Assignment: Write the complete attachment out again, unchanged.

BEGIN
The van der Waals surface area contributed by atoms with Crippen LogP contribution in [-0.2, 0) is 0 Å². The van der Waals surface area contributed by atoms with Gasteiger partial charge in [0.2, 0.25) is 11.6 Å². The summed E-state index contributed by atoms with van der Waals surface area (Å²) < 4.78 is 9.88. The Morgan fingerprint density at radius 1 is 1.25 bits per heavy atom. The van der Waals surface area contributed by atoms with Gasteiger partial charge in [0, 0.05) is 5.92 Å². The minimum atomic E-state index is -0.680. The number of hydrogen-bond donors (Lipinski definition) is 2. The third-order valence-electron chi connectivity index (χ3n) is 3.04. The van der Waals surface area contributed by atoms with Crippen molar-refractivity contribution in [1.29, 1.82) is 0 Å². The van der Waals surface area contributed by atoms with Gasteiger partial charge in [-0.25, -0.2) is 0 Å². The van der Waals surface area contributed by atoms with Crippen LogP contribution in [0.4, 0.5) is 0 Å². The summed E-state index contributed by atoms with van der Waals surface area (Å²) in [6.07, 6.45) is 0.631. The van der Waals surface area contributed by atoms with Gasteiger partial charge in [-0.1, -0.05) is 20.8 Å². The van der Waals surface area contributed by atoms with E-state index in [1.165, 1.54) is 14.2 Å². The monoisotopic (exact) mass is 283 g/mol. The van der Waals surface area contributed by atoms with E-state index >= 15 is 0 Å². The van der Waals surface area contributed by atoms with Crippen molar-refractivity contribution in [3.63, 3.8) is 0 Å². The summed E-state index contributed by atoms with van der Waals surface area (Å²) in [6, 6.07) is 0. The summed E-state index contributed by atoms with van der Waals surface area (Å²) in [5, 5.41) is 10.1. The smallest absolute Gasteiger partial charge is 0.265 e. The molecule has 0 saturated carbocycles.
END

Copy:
The van der Waals surface area contributed by atoms with Crippen LogP contribution in [-0.2, 0) is 0 Å². The van der Waals surface area contributed by atoms with Gasteiger partial charge in [0.2, 0.25) is 11.6 Å². The summed E-state index contributed by atoms with van der Waals surface area (Å²) < 4.78 is 9.88. The Morgan fingerprint density at radius 1 is 1.25 bits per heavy atom. The van der Waals surface area contributed by atoms with Gasteiger partial charge in [0, 0.05) is 5.92 Å². The minimum atomic E-state index is -0.680. The number of hydrogen-bond donors (Lipinski definition) is 2. The third-order valence-electron chi connectivity index (χ3n) is 3.04. The van der Waals surface area contributed by atoms with Crippen molar-refractivity contribution in [1.29, 1.82) is 0 Å². The van der Waals surface area contributed by atoms with Gasteiger partial charge in [-0.25, -0.2) is 0 Å². The van der Waals surface area contributed by atoms with Crippen LogP contribution in [0.4, 0.5) is 0 Å². The summed E-state index contributed by atoms with van der Waals surface area (Å²) in [6.07, 6.45) is 0.631. The van der Waals surface area contributed by atoms with Gasteiger partial charge in [-0.1, -0.05) is 20.8 Å². The van der Waals surface area contributed by atoms with E-state index in [1.165, 1.54) is 14.2 Å². The monoisotopic (exact) mass is 283 g/mol. The van der Waals surface area contributed by atoms with E-state index >= 15 is 0 Å². The van der Waals surface area contributed by atoms with Crippen molar-refractivity contribution in [3.63, 3.8) is 0 Å². The summed E-state index contributed by atoms with van der Waals surface area (Å²) in [6, 6.07) is 0. The summed E-state index contributed by atoms with van der Waals surface area (Å²) in [5, 5.41) is 10.1. The smallest absolute Gasteiger partial charge is 0.265 e. The molecule has 0 saturated carbocycles.